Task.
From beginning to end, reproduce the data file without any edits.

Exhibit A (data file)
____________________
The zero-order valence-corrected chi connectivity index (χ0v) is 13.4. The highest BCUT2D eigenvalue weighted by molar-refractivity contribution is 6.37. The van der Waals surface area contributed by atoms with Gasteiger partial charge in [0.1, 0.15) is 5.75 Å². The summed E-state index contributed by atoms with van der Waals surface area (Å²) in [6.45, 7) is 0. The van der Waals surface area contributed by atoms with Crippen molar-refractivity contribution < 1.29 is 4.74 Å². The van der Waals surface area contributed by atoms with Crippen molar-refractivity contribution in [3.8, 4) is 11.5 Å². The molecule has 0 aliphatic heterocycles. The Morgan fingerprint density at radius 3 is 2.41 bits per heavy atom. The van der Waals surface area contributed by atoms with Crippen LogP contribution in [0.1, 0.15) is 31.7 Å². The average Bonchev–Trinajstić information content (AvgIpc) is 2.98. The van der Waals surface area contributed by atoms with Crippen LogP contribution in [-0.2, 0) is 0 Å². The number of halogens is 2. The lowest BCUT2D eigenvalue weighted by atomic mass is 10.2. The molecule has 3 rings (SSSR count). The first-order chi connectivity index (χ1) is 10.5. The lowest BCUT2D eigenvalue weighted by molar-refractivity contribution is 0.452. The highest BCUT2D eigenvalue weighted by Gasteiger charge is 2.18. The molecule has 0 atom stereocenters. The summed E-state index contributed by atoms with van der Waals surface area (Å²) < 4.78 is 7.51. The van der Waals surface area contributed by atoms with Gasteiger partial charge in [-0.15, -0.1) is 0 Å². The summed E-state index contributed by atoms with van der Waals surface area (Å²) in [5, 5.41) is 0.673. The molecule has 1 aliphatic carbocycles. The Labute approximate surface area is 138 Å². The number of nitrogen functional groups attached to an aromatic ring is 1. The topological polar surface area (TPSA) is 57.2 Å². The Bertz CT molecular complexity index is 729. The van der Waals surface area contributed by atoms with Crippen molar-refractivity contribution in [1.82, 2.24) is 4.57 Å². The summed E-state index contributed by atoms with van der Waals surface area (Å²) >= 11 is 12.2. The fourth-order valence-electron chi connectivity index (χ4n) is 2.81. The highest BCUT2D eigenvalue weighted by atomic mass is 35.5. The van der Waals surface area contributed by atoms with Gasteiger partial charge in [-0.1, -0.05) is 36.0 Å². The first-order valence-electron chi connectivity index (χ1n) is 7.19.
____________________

The zero-order valence-corrected chi connectivity index (χ0v) is 13.4. The highest BCUT2D eigenvalue weighted by molar-refractivity contribution is 6.37. The van der Waals surface area contributed by atoms with Gasteiger partial charge in [0.1, 0.15) is 5.75 Å². The summed E-state index contributed by atoms with van der Waals surface area (Å²) in [6.45, 7) is 0. The van der Waals surface area contributed by atoms with Crippen molar-refractivity contribution < 1.29 is 4.74 Å². The van der Waals surface area contributed by atoms with Crippen molar-refractivity contribution in [3.8, 4) is 11.5 Å². The molecule has 0 aliphatic heterocycles. The Morgan fingerprint density at radius 3 is 2.41 bits per heavy atom. The van der Waals surface area contributed by atoms with Crippen LogP contribution in [0.1, 0.15) is 31.7 Å². The average Bonchev–Trinajstić information content (AvgIpc) is 2.98. The van der Waals surface area contributed by atoms with Crippen LogP contribution in [-0.2, 0) is 0 Å². The number of halogens is 2. The lowest BCUT2D eigenvalue weighted by atomic mass is 10.2. The molecule has 3 rings (SSSR count). The first-order chi connectivity index (χ1) is 10.5. The lowest BCUT2D eigenvalue weighted by molar-refractivity contribution is 0.452. The highest BCUT2D eigenvalue weighted by Gasteiger charge is 2.18. The molecule has 0 atom stereocenters. The summed E-state index contributed by atoms with van der Waals surface area (Å²) < 4.78 is 7.51. The van der Waals surface area contributed by atoms with Gasteiger partial charge in [-0.15, -0.1) is 0 Å². The summed E-state index contributed by atoms with van der Waals surface area (Å²) in [5, 5.41) is 0.673. The molecule has 1 aliphatic carbocycles. The Labute approximate surface area is 138 Å². The number of nitrogen functional groups attached to an aromatic ring is 1. The topological polar surface area (TPSA) is 57.2 Å². The Bertz CT molecular complexity index is 729. The van der Waals surface area contributed by atoms with Crippen molar-refractivity contribution in [1.82, 2.24) is 4.57 Å². The summed E-state index contributed by atoms with van der Waals surface area (Å²) >= 11 is 12.2. The fourth-order valence-electron chi connectivity index (χ4n) is 2.81. The highest BCUT2D eigenvalue weighted by atomic mass is 35.5. The van der Waals surface area contributed by atoms with Gasteiger partial charge in [-0.1, -0.05) is 36.0 Å². The first-order valence-electron chi connectivity index (χ1n) is 7.19.